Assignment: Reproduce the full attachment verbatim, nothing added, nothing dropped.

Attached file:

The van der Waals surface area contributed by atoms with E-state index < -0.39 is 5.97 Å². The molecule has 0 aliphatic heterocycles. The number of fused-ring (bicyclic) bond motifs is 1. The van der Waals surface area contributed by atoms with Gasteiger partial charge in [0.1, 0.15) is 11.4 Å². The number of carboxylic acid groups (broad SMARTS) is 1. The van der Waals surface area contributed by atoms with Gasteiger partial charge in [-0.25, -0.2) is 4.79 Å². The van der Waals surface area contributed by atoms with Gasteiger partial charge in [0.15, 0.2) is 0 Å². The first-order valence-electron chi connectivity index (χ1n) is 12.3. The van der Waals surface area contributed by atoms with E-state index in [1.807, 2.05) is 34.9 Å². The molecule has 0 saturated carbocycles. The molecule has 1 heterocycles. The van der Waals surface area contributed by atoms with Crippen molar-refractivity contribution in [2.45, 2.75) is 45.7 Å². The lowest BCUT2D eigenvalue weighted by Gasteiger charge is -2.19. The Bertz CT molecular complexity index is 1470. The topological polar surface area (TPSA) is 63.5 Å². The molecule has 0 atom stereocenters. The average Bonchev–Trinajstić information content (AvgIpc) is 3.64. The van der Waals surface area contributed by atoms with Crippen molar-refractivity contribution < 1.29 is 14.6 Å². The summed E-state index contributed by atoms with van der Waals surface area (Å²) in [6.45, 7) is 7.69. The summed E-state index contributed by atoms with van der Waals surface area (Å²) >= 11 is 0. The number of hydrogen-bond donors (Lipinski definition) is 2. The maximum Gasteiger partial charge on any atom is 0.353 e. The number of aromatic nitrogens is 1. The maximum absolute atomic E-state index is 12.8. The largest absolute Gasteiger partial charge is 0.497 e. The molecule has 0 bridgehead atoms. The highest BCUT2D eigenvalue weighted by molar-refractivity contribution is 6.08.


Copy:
The van der Waals surface area contributed by atoms with E-state index < -0.39 is 5.97 Å². The molecule has 0 aliphatic heterocycles. The number of fused-ring (bicyclic) bond motifs is 1. The van der Waals surface area contributed by atoms with Gasteiger partial charge in [0.1, 0.15) is 11.4 Å². The number of carboxylic acid groups (broad SMARTS) is 1. The van der Waals surface area contributed by atoms with Gasteiger partial charge in [-0.25, -0.2) is 4.79 Å². The van der Waals surface area contributed by atoms with Gasteiger partial charge in [0.15, 0.2) is 0 Å². The first-order valence-electron chi connectivity index (χ1n) is 12.3. The van der Waals surface area contributed by atoms with E-state index in [1.807, 2.05) is 34.9 Å². The molecule has 0 saturated carbocycles. The molecule has 1 heterocycles. The van der Waals surface area contributed by atoms with Crippen molar-refractivity contribution in [2.45, 2.75) is 45.7 Å². The lowest BCUT2D eigenvalue weighted by Gasteiger charge is -2.19. The Bertz CT molecular complexity index is 1470. The topological polar surface area (TPSA) is 63.5 Å². The molecule has 0 atom stereocenters. The average Bonchev–Trinajstić information content (AvgIpc) is 3.64. The van der Waals surface area contributed by atoms with Crippen molar-refractivity contribution < 1.29 is 14.6 Å². The summed E-state index contributed by atoms with van der Waals surface area (Å²) in [6.45, 7) is 7.69. The summed E-state index contributed by atoms with van der Waals surface area (Å²) >= 11 is 0. The number of hydrogen-bond donors (Lipinski definition) is 2. The maximum Gasteiger partial charge on any atom is 0.353 e. The number of aromatic nitrogens is 1. The maximum absolute atomic E-state index is 12.8. The largest absolute Gasteiger partial charge is 0.497 e. The molecule has 0 bridgehead atoms. The highest BCUT2D eigenvalue weighted by molar-refractivity contribution is 6.08.